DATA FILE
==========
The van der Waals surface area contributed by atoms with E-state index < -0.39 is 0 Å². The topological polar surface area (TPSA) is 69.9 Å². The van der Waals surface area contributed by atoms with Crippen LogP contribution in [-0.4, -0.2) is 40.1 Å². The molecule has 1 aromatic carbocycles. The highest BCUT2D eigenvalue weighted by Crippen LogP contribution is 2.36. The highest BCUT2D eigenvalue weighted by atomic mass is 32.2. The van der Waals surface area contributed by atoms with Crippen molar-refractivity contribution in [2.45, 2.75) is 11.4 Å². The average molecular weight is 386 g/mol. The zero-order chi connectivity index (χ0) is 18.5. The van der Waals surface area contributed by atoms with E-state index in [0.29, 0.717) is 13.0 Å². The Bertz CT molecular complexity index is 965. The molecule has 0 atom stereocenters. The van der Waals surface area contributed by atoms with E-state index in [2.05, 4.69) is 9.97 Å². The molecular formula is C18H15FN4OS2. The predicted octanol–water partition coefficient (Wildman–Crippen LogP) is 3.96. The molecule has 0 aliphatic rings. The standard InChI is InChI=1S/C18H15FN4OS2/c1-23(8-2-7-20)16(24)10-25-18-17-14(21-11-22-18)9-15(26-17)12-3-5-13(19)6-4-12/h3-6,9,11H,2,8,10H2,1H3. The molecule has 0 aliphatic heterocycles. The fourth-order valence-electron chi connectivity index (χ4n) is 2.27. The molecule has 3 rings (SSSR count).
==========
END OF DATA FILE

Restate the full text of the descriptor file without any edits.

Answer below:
The van der Waals surface area contributed by atoms with E-state index < -0.39 is 0 Å². The topological polar surface area (TPSA) is 69.9 Å². The van der Waals surface area contributed by atoms with Crippen LogP contribution in [-0.4, -0.2) is 40.1 Å². The molecule has 1 aromatic carbocycles. The highest BCUT2D eigenvalue weighted by Crippen LogP contribution is 2.36. The highest BCUT2D eigenvalue weighted by atomic mass is 32.2. The van der Waals surface area contributed by atoms with Crippen molar-refractivity contribution in [2.45, 2.75) is 11.4 Å². The average molecular weight is 386 g/mol. The zero-order chi connectivity index (χ0) is 18.5. The van der Waals surface area contributed by atoms with E-state index in [0.29, 0.717) is 13.0 Å². The Bertz CT molecular complexity index is 965. The molecule has 0 atom stereocenters. The van der Waals surface area contributed by atoms with E-state index in [2.05, 4.69) is 9.97 Å². The molecular formula is C18H15FN4OS2. The predicted octanol–water partition coefficient (Wildman–Crippen LogP) is 3.96. The molecule has 0 aliphatic rings. The standard InChI is InChI=1S/C18H15FN4OS2/c1-23(8-2-7-20)16(24)10-25-18-17-14(21-11-22-18)9-15(26-17)12-3-5-13(19)6-4-12/h3-6,9,11H,2,8,10H2,1H3. The molecule has 0 aliphatic heterocycles. The fourth-order valence-electron chi connectivity index (χ4n) is 2.27. The molecule has 3 rings (SSSR count).